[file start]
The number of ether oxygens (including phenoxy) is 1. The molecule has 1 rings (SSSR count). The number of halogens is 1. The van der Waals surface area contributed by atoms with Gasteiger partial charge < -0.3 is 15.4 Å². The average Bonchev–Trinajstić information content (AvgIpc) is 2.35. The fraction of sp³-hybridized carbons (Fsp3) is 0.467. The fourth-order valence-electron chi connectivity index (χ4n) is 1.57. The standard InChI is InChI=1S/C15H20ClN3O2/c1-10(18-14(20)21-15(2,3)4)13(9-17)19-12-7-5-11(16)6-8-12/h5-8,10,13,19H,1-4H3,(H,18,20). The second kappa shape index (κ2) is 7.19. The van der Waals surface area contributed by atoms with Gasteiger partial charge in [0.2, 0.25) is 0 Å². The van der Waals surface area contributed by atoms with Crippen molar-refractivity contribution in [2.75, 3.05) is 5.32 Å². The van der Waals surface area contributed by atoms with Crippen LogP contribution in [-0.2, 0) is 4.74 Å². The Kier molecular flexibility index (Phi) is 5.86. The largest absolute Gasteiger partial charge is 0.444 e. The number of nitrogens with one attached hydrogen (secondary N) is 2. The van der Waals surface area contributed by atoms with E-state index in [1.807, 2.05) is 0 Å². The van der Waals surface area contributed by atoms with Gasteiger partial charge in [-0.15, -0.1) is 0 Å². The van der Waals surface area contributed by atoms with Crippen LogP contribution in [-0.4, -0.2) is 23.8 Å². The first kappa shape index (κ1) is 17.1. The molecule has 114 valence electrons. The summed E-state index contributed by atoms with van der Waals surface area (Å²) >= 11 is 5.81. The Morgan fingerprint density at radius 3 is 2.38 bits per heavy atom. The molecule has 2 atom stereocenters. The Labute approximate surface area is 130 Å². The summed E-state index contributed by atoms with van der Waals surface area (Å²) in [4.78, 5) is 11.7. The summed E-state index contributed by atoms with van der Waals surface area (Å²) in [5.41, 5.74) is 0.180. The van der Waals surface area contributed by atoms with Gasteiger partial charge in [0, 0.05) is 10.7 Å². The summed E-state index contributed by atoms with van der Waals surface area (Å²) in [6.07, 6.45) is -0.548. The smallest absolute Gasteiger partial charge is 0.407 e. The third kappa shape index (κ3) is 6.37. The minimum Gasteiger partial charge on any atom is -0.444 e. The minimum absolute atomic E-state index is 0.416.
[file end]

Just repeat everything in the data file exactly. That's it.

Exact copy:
The number of ether oxygens (including phenoxy) is 1. The molecule has 1 rings (SSSR count). The number of halogens is 1. The van der Waals surface area contributed by atoms with Gasteiger partial charge < -0.3 is 15.4 Å². The average Bonchev–Trinajstić information content (AvgIpc) is 2.35. The fraction of sp³-hybridized carbons (Fsp3) is 0.467. The fourth-order valence-electron chi connectivity index (χ4n) is 1.57. The standard InChI is InChI=1S/C15H20ClN3O2/c1-10(18-14(20)21-15(2,3)4)13(9-17)19-12-7-5-11(16)6-8-12/h5-8,10,13,19H,1-4H3,(H,18,20). The second kappa shape index (κ2) is 7.19. The van der Waals surface area contributed by atoms with Gasteiger partial charge in [0.2, 0.25) is 0 Å². The van der Waals surface area contributed by atoms with Crippen molar-refractivity contribution in [2.75, 3.05) is 5.32 Å². The van der Waals surface area contributed by atoms with Crippen LogP contribution in [-0.2, 0) is 4.74 Å². The Kier molecular flexibility index (Phi) is 5.86. The largest absolute Gasteiger partial charge is 0.444 e. The number of nitrogens with one attached hydrogen (secondary N) is 2. The van der Waals surface area contributed by atoms with E-state index in [1.807, 2.05) is 0 Å². The van der Waals surface area contributed by atoms with Gasteiger partial charge in [-0.15, -0.1) is 0 Å². The van der Waals surface area contributed by atoms with Crippen LogP contribution in [-0.4, -0.2) is 23.8 Å². The first kappa shape index (κ1) is 17.1. The molecule has 114 valence electrons. The summed E-state index contributed by atoms with van der Waals surface area (Å²) >= 11 is 5.81. The Morgan fingerprint density at radius 3 is 2.38 bits per heavy atom. The molecule has 2 atom stereocenters. The Labute approximate surface area is 130 Å². The summed E-state index contributed by atoms with van der Waals surface area (Å²) in [4.78, 5) is 11.7. The summed E-state index contributed by atoms with van der Waals surface area (Å²) in [5.41, 5.74) is 0.180. The van der Waals surface area contributed by atoms with Gasteiger partial charge in [0, 0.05) is 10.7 Å². The summed E-state index contributed by atoms with van der Waals surface area (Å²) in [6.07, 6.45) is -0.548. The smallest absolute Gasteiger partial charge is 0.407 e. The third kappa shape index (κ3) is 6.37. The minimum Gasteiger partial charge on any atom is -0.444 e. The minimum absolute atomic E-state index is 0.416.